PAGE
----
Wednesday, June 14, 2006
To Own a Dragon
From chapter 5 of To Own a Dragon – reflections on growing up without a father, by Donald Miller, published by Navpress 2006
When I was younger, I didn’t trust older men. And it’s only in the last few years I’ve understood why. I know I was more or less an awkward kid growing up, a few years behind in maturity, always having some kind of show-off show going on, and I don’t think a lot of the men I knew back then had a great deal of tolerance for me. My grandfather died when I was a kid, and my dad, of course, had taken off before I was old enough to walk. Then one of my uncles left my aunt, and my other uncle had kids of his own to raise on the other side of the country, so the immediate family had no men at all. No men and no boys, just me and a lot of women.
Being a guy, of course, I felt out of place, but I didn’t feel any more comfortable standing around with a group of men, either. When hanging out with my friends and their dads, I knew I didn’t belong. There is something about having your own father standing there talking to your friends’ fathers that validates you: you’re his kid, not just some stray that wandered in off the street. So, although I never knew it at the time, I grew up with a constant feeling of insecurity, even a fear there was a consequence for being who I was, a kind of
subconscious knowing that I wasn’t okay, and someday I was going to pay for it. This feeling I didn’t fit in gave me a noticeable distrust of authority, especially of older men.
Because I didn’t have a father, I felt there was a club of men I didn’t belong to. I would have never admitted it at the time, but I wanted to belong. I desperately wanted to belong. At the father-and-son campout, I knew Matt [a family friend] wasn’t my dad, and I knew he probably didn’t want to be there. I knew he was slightly embarrassed that in a group of men who were bonding with their sons, he was walking around with a charity case. I couldn’t have put words to it back then, but I felt it. Every time I met an older man, I assumed he would not like me, and he would not want me around.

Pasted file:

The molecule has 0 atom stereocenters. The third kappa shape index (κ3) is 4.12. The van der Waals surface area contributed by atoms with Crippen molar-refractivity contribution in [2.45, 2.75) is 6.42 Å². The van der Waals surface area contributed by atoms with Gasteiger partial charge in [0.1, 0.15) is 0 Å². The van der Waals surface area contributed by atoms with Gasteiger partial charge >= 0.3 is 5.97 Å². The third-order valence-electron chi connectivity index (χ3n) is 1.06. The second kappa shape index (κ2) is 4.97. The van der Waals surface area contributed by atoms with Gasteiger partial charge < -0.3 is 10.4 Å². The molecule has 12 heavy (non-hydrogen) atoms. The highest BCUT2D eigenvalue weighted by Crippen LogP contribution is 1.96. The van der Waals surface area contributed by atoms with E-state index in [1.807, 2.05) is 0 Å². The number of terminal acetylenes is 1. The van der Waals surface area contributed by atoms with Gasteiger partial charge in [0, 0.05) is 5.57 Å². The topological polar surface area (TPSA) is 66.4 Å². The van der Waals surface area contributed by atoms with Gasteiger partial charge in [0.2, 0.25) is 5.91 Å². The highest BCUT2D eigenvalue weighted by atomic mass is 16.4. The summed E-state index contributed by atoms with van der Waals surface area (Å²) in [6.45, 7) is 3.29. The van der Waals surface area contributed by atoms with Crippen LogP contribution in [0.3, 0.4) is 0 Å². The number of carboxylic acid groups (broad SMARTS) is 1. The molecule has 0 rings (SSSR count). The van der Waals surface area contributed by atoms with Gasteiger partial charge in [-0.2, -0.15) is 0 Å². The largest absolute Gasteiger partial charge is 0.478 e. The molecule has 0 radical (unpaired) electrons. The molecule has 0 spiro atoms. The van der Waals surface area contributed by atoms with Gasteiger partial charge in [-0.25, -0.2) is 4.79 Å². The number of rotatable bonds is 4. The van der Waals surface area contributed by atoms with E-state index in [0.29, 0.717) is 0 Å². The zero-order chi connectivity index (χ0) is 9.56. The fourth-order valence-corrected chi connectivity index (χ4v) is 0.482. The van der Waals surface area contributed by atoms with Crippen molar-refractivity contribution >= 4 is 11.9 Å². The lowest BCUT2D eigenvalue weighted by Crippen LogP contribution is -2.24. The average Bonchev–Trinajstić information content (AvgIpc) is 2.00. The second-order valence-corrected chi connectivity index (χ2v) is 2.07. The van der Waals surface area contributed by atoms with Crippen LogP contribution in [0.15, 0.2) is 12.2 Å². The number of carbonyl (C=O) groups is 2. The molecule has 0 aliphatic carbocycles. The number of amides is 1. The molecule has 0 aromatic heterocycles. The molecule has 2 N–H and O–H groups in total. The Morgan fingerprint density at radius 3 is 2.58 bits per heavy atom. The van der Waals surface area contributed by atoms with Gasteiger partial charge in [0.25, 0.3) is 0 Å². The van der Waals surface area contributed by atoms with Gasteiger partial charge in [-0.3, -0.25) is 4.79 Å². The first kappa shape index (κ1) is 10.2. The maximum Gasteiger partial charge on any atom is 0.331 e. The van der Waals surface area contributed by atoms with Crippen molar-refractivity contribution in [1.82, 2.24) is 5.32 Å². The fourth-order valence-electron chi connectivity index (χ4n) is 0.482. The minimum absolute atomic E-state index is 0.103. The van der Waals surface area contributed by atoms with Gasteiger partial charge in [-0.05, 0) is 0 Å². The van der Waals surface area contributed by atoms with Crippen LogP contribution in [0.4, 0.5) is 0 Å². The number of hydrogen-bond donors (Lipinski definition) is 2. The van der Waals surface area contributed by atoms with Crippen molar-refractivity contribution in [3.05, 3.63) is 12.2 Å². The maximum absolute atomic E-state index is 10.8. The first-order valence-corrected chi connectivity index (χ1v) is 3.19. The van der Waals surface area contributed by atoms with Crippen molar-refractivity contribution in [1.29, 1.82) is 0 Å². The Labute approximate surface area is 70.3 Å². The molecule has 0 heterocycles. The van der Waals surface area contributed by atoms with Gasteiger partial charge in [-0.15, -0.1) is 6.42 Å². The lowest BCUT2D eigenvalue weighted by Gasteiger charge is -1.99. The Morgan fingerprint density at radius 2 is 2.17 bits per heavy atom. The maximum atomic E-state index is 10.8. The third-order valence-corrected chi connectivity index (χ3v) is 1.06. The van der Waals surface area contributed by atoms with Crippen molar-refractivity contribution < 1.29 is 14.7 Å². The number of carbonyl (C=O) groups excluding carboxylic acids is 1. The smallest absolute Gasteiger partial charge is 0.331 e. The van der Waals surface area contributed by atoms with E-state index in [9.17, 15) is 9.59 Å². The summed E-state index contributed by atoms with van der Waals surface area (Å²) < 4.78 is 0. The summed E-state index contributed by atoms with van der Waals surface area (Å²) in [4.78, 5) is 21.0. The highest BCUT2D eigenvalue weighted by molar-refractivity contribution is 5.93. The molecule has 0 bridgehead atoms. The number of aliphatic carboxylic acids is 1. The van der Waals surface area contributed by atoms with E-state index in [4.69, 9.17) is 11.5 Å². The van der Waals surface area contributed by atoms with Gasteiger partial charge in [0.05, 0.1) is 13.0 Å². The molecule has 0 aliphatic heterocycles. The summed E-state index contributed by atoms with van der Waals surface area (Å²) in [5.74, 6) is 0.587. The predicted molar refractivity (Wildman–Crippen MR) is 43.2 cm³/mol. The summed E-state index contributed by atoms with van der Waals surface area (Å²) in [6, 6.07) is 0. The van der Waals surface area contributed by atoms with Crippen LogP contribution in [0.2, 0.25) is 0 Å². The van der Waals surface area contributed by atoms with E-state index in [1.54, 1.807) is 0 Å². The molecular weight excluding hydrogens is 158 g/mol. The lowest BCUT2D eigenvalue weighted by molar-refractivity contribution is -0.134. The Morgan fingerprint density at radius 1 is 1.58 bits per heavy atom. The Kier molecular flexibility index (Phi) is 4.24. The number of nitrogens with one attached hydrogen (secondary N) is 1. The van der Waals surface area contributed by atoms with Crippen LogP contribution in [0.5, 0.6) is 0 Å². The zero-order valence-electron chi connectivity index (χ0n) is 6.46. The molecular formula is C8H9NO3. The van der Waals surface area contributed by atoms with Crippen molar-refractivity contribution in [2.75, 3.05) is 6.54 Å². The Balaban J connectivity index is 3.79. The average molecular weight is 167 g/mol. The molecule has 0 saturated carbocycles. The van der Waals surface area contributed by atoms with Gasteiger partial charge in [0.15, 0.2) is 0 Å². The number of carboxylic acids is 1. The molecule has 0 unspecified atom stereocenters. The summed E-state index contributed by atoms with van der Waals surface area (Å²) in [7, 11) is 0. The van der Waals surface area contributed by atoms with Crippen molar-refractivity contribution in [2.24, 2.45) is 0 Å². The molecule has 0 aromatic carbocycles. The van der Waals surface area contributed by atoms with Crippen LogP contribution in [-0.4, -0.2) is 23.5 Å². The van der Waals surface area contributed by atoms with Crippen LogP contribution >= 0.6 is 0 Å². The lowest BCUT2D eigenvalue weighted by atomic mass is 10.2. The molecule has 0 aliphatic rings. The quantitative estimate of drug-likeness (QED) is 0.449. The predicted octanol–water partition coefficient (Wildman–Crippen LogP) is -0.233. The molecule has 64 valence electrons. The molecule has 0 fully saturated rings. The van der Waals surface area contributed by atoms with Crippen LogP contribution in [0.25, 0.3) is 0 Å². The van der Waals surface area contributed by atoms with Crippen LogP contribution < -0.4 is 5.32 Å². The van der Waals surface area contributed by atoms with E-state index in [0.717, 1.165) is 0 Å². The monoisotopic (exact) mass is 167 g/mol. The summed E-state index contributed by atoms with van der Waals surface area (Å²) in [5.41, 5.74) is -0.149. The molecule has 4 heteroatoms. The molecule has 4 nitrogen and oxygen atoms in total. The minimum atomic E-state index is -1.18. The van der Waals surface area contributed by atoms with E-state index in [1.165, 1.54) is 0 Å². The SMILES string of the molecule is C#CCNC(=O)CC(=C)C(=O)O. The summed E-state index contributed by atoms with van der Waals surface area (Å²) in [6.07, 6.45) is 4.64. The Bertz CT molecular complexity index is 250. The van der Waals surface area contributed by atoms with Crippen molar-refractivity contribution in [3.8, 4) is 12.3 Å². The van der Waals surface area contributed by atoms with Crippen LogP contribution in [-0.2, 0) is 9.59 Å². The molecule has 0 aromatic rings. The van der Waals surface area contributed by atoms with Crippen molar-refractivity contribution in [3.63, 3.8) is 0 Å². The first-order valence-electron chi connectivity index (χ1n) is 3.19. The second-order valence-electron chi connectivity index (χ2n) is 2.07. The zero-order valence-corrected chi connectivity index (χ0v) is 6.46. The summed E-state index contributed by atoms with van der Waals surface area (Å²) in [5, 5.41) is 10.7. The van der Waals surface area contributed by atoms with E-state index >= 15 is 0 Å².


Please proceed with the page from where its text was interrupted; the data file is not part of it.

I felt as though all the men in the world secretly met in some warehouse late at night to talk about man things, to have secret handshakes, to discuss how great it was to have a penis and what an easy thing it was to operate, how to throw a football or a baseball, how to catch a fish and know what kind it was and be able to grab it and stop its flapping around, doing this without jolting their heads back or squinting their eyes.
They talked about how to look a woman in the eye and tell her she was your woman and that she looks good in that dress and make it so your eyes say you love her but you could survive without her, and how to drive a stick-shift truck without grinding the gears. And then I secretly believed at the end of the meeting they gathered around and reminded each other that under no circumstances was anybody to tell me about these things.
Absurd, I know. I say this because when you grow up believing an entire community of men have a fraternity you are not allowed into, you don’t like them, or their club, and you tend to defend your manhood by awkwardly trying to knock up cheerleaders. Or you try to become a man by getting into fights in bars. Or you just give up completely, and you silently harbour bitterness toward the idea of manhood all together. And you hate men who look anything like authority. You hate them because they first hated you.